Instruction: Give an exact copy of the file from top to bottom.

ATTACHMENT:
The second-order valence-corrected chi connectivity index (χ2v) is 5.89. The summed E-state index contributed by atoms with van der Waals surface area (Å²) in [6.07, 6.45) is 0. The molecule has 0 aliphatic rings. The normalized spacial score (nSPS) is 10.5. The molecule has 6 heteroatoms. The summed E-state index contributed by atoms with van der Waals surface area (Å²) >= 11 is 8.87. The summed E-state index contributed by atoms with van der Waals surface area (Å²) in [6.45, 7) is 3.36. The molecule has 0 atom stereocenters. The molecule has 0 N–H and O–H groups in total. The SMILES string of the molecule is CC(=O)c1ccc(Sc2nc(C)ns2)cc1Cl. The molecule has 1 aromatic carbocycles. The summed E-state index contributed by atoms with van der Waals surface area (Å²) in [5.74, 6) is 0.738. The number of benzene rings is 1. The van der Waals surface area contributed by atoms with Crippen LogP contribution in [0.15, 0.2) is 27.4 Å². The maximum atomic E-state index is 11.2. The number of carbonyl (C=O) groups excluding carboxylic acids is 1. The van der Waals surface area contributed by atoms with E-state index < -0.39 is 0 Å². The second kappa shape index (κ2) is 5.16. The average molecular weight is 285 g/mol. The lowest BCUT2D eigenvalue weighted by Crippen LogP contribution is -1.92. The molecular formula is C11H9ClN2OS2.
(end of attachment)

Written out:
The second-order valence-corrected chi connectivity index (χ2v) is 5.89. The summed E-state index contributed by atoms with van der Waals surface area (Å²) in [6.07, 6.45) is 0. The molecule has 0 aliphatic rings. The normalized spacial score (nSPS) is 10.5. The molecule has 6 heteroatoms. The summed E-state index contributed by atoms with van der Waals surface area (Å²) >= 11 is 8.87. The summed E-state index contributed by atoms with van der Waals surface area (Å²) in [6.45, 7) is 3.36. The molecule has 0 atom stereocenters. The molecule has 0 N–H and O–H groups in total. The SMILES string of the molecule is CC(=O)c1ccc(Sc2nc(C)ns2)cc1Cl. The molecule has 1 aromatic carbocycles. The summed E-state index contributed by atoms with van der Waals surface area (Å²) in [5.74, 6) is 0.738. The number of benzene rings is 1. The van der Waals surface area contributed by atoms with Crippen LogP contribution in [0.15, 0.2) is 27.4 Å². The maximum atomic E-state index is 11.2. The number of carbonyl (C=O) groups excluding carboxylic acids is 1. The van der Waals surface area contributed by atoms with E-state index < -0.39 is 0 Å². The second kappa shape index (κ2) is 5.16. The average molecular weight is 285 g/mol. The lowest BCUT2D eigenvalue weighted by Crippen LogP contribution is -1.92. The molecular formula is C11H9ClN2OS2.